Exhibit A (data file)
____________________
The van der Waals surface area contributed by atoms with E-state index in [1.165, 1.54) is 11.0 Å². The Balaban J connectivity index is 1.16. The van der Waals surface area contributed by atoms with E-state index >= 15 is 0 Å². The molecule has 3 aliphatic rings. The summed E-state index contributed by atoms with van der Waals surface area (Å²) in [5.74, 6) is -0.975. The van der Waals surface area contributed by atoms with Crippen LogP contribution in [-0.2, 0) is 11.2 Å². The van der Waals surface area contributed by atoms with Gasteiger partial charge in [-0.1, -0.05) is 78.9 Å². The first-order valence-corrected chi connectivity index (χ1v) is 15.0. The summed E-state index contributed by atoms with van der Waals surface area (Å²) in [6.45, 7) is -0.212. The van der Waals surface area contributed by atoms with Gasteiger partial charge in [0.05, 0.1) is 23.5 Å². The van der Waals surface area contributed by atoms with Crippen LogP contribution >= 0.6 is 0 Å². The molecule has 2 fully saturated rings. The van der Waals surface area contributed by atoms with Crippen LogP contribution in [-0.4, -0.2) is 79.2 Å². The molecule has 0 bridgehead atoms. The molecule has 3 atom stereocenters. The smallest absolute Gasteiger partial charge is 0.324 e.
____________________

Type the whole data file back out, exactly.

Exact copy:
The van der Waals surface area contributed by atoms with E-state index in [1.165, 1.54) is 11.0 Å². The Balaban J connectivity index is 1.16. The van der Waals surface area contributed by atoms with E-state index >= 15 is 0 Å². The molecule has 3 aliphatic rings. The summed E-state index contributed by atoms with van der Waals surface area (Å²) in [5.74, 6) is -0.975. The van der Waals surface area contributed by atoms with Crippen LogP contribution in [-0.2, 0) is 11.2 Å². The van der Waals surface area contributed by atoms with Gasteiger partial charge in [-0.1, -0.05) is 78.9 Å². The first-order valence-corrected chi connectivity index (χ1v) is 15.0. The summed E-state index contributed by atoms with van der Waals surface area (Å²) in [6.45, 7) is -0.212. The van der Waals surface area contributed by atoms with Gasteiger partial charge in [0.05, 0.1) is 23.5 Å². The van der Waals surface area contributed by atoms with Crippen LogP contribution >= 0.6 is 0 Å². The molecule has 2 fully saturated rings. The van der Waals surface area contributed by atoms with Crippen LogP contribution in [-0.4, -0.2) is 79.2 Å². The molecule has 0 bridgehead atoms. The molecule has 3 atom stereocenters. The smallest absolute Gasteiger partial charge is 0.324 e.